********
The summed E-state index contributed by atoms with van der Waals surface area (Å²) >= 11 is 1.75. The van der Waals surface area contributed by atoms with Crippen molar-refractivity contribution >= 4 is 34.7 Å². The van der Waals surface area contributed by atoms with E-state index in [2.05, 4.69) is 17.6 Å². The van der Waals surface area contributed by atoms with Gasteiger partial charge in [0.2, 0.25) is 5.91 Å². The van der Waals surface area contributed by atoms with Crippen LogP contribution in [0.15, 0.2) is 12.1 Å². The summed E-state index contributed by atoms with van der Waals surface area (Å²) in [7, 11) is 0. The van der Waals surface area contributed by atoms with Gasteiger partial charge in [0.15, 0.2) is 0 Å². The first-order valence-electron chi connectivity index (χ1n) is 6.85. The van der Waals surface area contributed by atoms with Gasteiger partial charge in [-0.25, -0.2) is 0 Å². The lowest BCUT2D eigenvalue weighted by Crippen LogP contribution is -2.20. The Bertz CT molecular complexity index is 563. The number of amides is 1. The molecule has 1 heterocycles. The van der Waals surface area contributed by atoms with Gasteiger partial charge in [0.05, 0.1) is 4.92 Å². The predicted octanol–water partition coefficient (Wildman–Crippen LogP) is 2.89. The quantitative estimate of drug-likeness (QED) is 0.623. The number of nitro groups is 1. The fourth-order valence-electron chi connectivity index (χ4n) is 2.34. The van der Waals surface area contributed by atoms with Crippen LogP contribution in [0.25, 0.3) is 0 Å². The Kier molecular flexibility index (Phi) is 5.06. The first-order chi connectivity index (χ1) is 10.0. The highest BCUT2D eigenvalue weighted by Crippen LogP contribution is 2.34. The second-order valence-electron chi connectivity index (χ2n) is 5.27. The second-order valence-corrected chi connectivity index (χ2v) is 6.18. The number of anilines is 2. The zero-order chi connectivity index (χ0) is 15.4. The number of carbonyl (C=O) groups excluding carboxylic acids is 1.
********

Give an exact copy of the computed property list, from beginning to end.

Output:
The summed E-state index contributed by atoms with van der Waals surface area (Å²) >= 11 is 1.75. The van der Waals surface area contributed by atoms with Crippen molar-refractivity contribution >= 4 is 34.7 Å². The van der Waals surface area contributed by atoms with E-state index in [2.05, 4.69) is 17.6 Å². The van der Waals surface area contributed by atoms with Gasteiger partial charge in [0.2, 0.25) is 5.91 Å². The van der Waals surface area contributed by atoms with Crippen LogP contribution in [0.15, 0.2) is 12.1 Å². The summed E-state index contributed by atoms with van der Waals surface area (Å²) in [7, 11) is 0. The van der Waals surface area contributed by atoms with Gasteiger partial charge in [0.15, 0.2) is 0 Å². The first-order valence-electron chi connectivity index (χ1n) is 6.85. The van der Waals surface area contributed by atoms with Gasteiger partial charge in [-0.25, -0.2) is 0 Å². The lowest BCUT2D eigenvalue weighted by Crippen LogP contribution is -2.20. The Bertz CT molecular complexity index is 563. The number of amides is 1. The molecule has 1 heterocycles. The van der Waals surface area contributed by atoms with Gasteiger partial charge in [0.05, 0.1) is 4.92 Å². The predicted octanol–water partition coefficient (Wildman–Crippen LogP) is 2.89. The quantitative estimate of drug-likeness (QED) is 0.623. The number of nitro groups is 1. The fourth-order valence-electron chi connectivity index (χ4n) is 2.34. The van der Waals surface area contributed by atoms with Crippen LogP contribution in [0.25, 0.3) is 0 Å². The Kier molecular flexibility index (Phi) is 5.06. The first-order chi connectivity index (χ1) is 10.0. The highest BCUT2D eigenvalue weighted by Crippen LogP contribution is 2.34. The second-order valence-electron chi connectivity index (χ2n) is 5.27. The second-order valence-corrected chi connectivity index (χ2v) is 6.18. The number of anilines is 2. The zero-order chi connectivity index (χ0) is 15.4. The number of carbonyl (C=O) groups excluding carboxylic acids is 1.